Triptykon: Melana Chasmata review Apr11

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Triptykon: Melana Chasmata review

Doomsayer disciples Triptykon were born out of frontman Thomas Gabriel Fischer, formerly Thomas Gabriel Warrior’s, desire and necessity to continue to create new music following the untimely demise of Celtic Frost. Shortly after we saw the release of what is regarded by most to be their seminal doom masterpiece Monotheist in 2006.

Triptykon’s latest abomination, Melana Chasmata for Century Media, in conjunction with their own label Prowling Death Records, picks up right where 2010’s Eparistera Daimones and Shatter EP left off and is not just as good as the stellar debut, but surpasses it in every way, obliterating the sophomore slump that plagues so many bands.

Melana Chasmata is a towering manifesto that is heavier than the weight of the world itself, darker than the deepest ocean, more dense than outer space, uglier than Medusa and more blasphemous than the Satanic Bible. What’s not to love about that?

The album, whose title translates to Deep Depression Valley, showcases another cover by master of macabre, H.R. Giger, and was produced, mastered and mixed by Fischer and guitarist V. Santura. If you are familiar with Fischer’s body of work, then you already know he has no desire whatsoever to fit in and openly shuns the mainstream. Melana Chasmata is a testament to that unwavering commitment.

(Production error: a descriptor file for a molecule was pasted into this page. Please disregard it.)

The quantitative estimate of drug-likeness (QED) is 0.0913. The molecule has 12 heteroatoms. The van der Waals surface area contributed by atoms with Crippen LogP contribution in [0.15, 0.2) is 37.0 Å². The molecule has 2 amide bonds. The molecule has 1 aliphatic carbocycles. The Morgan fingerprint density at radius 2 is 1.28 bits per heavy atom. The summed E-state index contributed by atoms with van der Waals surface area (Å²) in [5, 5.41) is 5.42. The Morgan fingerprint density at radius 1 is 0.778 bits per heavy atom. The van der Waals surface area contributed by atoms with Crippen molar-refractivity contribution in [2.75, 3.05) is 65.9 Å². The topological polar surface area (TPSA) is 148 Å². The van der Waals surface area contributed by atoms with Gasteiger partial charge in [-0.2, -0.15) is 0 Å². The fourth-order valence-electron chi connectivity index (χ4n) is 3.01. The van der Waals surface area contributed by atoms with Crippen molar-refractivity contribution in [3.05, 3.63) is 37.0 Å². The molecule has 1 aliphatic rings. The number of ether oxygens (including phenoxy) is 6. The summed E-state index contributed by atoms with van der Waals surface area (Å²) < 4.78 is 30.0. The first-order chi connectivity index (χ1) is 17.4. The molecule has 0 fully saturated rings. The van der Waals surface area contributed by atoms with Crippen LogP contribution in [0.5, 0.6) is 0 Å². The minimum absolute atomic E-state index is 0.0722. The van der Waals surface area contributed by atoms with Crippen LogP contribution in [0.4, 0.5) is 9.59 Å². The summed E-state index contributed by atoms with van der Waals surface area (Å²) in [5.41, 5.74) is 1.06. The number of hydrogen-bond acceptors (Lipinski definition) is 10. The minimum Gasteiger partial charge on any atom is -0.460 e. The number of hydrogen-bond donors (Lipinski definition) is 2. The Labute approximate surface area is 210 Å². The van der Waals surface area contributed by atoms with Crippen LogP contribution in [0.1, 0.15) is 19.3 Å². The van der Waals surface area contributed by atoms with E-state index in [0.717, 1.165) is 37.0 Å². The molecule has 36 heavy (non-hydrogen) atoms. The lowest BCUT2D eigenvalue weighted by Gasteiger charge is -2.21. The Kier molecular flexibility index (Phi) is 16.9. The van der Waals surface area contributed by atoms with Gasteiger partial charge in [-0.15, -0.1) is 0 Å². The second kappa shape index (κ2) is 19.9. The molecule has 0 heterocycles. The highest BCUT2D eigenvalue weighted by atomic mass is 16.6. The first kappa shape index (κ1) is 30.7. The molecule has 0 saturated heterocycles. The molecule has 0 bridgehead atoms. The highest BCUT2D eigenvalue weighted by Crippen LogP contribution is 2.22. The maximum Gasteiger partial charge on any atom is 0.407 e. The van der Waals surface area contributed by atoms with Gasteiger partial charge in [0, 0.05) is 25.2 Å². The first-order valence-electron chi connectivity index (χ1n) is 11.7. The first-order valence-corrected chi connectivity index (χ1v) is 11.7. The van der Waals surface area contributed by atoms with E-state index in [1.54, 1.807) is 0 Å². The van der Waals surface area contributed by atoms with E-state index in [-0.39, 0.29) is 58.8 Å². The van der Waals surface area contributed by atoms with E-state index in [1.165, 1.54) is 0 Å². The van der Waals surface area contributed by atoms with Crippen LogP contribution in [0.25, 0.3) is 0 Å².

The feedback squeal of opener “Tree Of Suffocating Souls” signals the beginning of the end. Its insane amounts of lethal double kick are a direct throwback to the Into The Pandemonium days of Celtic Frost with the modern production serving as a catapult, propelling the song into the upper echelons of heaviness.

At the same time, the brooding, disenchanted loathing and slow bottom end of “Boleskine House,” is very reminiscent of H.I.M. and may very well be some of the heaviest, doom laden riffs ever recorded with the enchanting female backing vocals adding layers of ethereal beauty to the ugliness swirling around them.

The deliberate, ritualistic psychedelica of “Altar Of Deceit,” will no doubt bring to mind the eponymous Black Sabbath song “Black Sabbath” while the Gargantuan riffs, acrid noise and repugnant discord of lead single “Breathing” is a prime example of Triptykon’s metal mission statement and is rounded out by guitar solos that pay tribute to axemasters Kerry King and the late Jeff Hanneman.

“Demon Pact” is doom metal at its very best. It’s so slow it would lose a race to a snail or turtle. Its evil incantations channel the very essence of Type O Negative and the spirit of their lost frontman Peter Steele, from the deepest and darkest pits of heavy metal hell. By stark comparison, “Aurorae” builds to an epic crescendo that is so infectious it should come with a public safety warning.

Here’s the bottom line- In a word, Melana Chasmata is epic and an essential must have in the collection of any self respecting metalhead.

Rating: 9.5 out of 10

-Eric Hunker